When the Unitarian Universalist Church of Belfast outgrew its building at 37 Miller St., members decided the best way to make more room was to liberate some wasted space created during renovations a century earlier.

Starting last summer, the building was gutted to its brick shell. Church President Marty Daniels recalled standing in the dirt cellar and looking up to the ceiling 40 feet above with colored light streaming in through colored glass windows. It was like something from World War II, she said.

The general contractor confessed to spending some days wondering if the building might collapse without its interior. But the larger feeling around the renovation was something like awe, at the size of the building and at some remarkable features that had been hidden from view.

"We all knew what was up there," Daniels said. "We knew we had these incredible ceilings up there. We knew we had these colored windows. It was like, let's do this."

The brick church was built in 1859 as a Methodist Church, not far from the Unitarian Church on Church Street (now First Church) and the Universalist Church on at the corner of Spring and Court Streets (now a private residence).

The sanctuary was on the second floor and the building had an oversized spire, reportedly to compete with the spire on the Unitarian Church, "which of course is further up the hill," Daniels said.

The spire was damaged by gales and removed in 1879. In the early 20th century, the building was carved up and gerrymandered down to a fraction of its original space.

The Methodists moved the sanctuary to the first floor as a cost-saving measure and brought the ceiling with it, installing a gambrel-shaped false ceiling that sloped down at the edges, blocking large stained glass windows on the second floor and entombing the ornate pressed tin ceiling of the original sanctuary above it.

The entire second floor was lowered and cheaply partitioned into offices and classrooms. A portion was removed to accommodate the modest height of the new sanctuary, an unremarkable Tudor-style room.

Belfast's Unitarian Universalist Church formed in 1994. A newspaper ad at the time announced its first meeting with the headline, "Have you ever been told to believe something you just can't swallow?" It went on to frame the startup church as an antidote to the prescriptions of traditional religions, a place where members could "work out their own beliefs with other open minds in a shared spirit of exploration."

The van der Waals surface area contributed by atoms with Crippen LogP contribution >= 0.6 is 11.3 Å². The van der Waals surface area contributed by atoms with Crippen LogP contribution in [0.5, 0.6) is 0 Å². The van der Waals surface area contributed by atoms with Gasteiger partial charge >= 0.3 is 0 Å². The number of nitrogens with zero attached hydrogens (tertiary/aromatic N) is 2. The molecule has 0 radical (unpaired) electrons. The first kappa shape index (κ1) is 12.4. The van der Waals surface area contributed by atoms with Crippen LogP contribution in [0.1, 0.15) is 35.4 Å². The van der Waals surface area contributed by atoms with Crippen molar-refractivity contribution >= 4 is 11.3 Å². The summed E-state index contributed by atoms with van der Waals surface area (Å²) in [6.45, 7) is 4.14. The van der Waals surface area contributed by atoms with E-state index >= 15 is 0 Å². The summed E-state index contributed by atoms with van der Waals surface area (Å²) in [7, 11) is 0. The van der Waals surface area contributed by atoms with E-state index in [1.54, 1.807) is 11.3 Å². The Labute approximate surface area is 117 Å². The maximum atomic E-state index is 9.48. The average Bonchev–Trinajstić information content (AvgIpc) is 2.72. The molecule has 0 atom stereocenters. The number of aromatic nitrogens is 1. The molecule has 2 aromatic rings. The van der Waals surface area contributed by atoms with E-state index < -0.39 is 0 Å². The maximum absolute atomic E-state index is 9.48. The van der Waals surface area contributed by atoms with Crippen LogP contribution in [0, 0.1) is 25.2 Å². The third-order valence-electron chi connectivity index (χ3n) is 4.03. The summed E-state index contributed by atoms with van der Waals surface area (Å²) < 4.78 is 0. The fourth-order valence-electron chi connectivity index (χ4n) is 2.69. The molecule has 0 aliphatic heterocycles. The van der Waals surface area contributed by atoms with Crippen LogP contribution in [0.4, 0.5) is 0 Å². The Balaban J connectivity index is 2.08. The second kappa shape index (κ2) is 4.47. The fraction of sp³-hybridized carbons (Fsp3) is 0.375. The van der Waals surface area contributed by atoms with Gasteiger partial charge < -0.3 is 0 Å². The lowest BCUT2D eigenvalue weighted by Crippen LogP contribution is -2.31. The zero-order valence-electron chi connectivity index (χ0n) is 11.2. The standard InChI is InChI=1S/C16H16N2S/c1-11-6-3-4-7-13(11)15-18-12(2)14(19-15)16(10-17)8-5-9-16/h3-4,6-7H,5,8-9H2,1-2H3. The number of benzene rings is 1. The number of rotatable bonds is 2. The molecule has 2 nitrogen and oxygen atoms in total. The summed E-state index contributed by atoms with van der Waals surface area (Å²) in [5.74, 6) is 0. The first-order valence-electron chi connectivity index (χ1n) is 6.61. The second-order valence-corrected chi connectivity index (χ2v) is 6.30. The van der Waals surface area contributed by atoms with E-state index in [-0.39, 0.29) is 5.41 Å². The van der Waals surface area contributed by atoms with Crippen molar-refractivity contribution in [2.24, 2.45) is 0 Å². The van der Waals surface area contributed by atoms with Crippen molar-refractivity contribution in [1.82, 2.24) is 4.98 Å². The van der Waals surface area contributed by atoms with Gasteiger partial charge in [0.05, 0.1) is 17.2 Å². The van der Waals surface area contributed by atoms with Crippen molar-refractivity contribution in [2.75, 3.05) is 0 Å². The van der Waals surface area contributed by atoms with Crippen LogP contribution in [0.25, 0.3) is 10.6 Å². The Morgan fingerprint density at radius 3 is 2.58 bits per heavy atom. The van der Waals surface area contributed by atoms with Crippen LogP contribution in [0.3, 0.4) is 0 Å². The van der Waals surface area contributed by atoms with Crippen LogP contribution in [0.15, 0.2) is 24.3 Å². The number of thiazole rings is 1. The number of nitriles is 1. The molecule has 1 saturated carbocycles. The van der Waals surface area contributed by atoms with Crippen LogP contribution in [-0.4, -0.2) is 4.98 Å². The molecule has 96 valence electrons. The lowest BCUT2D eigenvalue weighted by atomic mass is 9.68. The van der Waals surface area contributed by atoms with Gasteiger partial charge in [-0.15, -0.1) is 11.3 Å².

"There's no doctrine or creed," Daniels said. "God doesn't take the form it would in most Christian faiths." To the extent that members embrace the idea of higher power, it might manifest as nature or "the source," she said.

The church spent its first five years as a nomadic congregation. Membership, about 40 in the early years, jumped when the congregation bought the Miller Street building from the Methodists in 2001 and went up again about five years ago when the church got its first full-time minister. Today there are 130 members.

Daniels said space has been tight for about five years. Members talked about building a wing on the side of the building. Ultimately they went for the harder but more inspiring option, restoring the building to what it had once been.

Members raised $890,000 to gut the building, insulate the walls, repair a rotted truss in the attic, rebuild the interior with offices and classrooms on the ground level, and relocate the sanctuary to the second floor with a new elevator-style lift for handicapped accessibility. Helping Hands Family School, a local preschool, will share space with classrooms on the first floor.

The congregation moved out last July and has been holding services at East Belfast School. Daniels noted that attendance has held steady despite not having use of the church, and even increased after the election, which she chalked up to anxiety within the predominantly liberal-progressive congregation.

Daniels said the first priority is to finish the ground-floor offices, preschool space and classrooms for the roughly 40 children of church members, of whom 20 to 25 attend on any Sunday.

The church is planning a joint service June 11 with UU congregations from Ellsworth and Castine. Belfast UU members got a preview of what that might be like during an open house in April when their choir performed in the unfinished sanctuary.

"The sound is so amazing in this building," Daniels said. "You could hear it in the whole building, it was just beautiful."